Watch his speech below:
A large problem for Buttigieg was his continual struggle to gain the support of voters of color — a fact not helped by ongoing concerns about his firing of South Bend’s first black police chief, as well as Buttigieg’s handling of the fatal shooting of an unarmed black man by South Bend police last year.
Despite repeated attempts to court black voters, including his much-vaunted Douglass Plan, according to exit polls Buttigieg gained the support of just 3% of black voters in South Carolina, a state where African Americans make up almost 60% of Democratic voters.
As early as this morning, Buttigieg seemed determined to continue on to Super Tuesday, telling NBC’s Meet the Press that his campaign had “reached the conclusion that pushing forward is the best thing we can do for the country and for the party.”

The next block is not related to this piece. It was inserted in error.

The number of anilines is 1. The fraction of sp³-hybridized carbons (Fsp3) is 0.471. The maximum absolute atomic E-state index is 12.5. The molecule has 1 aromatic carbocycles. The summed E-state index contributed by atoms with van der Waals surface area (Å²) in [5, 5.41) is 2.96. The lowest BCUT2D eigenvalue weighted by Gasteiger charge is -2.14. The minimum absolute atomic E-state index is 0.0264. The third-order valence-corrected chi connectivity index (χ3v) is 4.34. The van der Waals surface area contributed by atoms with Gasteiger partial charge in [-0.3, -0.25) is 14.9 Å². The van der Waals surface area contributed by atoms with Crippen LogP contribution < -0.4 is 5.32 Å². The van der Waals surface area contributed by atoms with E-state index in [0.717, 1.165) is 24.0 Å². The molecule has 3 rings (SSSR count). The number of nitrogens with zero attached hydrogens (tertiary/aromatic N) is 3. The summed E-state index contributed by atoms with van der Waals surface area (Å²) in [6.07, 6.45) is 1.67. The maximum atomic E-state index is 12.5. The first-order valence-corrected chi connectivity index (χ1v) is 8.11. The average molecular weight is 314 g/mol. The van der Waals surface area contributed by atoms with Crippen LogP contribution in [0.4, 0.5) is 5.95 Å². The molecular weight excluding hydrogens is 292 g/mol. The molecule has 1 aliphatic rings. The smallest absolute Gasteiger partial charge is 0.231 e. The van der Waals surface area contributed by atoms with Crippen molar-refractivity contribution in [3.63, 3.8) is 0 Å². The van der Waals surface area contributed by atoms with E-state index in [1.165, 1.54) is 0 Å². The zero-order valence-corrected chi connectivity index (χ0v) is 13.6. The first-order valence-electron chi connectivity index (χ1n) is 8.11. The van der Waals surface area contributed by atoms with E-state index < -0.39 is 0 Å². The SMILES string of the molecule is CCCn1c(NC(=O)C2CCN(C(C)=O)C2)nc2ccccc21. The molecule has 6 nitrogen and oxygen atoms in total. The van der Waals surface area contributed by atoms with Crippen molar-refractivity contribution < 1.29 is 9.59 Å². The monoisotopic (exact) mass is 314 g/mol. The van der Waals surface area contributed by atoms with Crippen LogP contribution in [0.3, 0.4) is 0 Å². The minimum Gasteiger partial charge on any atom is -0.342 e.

“I think the most important thing right now is to look at what we can do to make sure that we put forward a campaign that is going to end the Trump presidency,” Buttigieg said.
While Buttigieg’s campaign is over, it remains a historic achievement for an LGBTQ candidate, with Buttigieg scoring a number of firsts since officially entering the race almost a year ago.
He became the first viable openly LGBTQ candidate to compete in the Iowa caucuses, the first LGBTQ candidate to win a state, and the first LGBTQ candidate to lead in delegates for a major party’s nomination.
Buttigieg, who has been married to husband Chasten since 2018, also became the first LGBTQ candidate for president to appear in a televised debate — and, subsequently, the first to mention their spouse on a debate stage. He and Chasten also made history when they graced the cover of TIME magazine.
A small-town mayor with little national name recognition, Buttigieg repeatedly bucked the odds to build a viable campaign that outlasted a number of other big names, including former governors and sitting senators, and out-raised a number of others.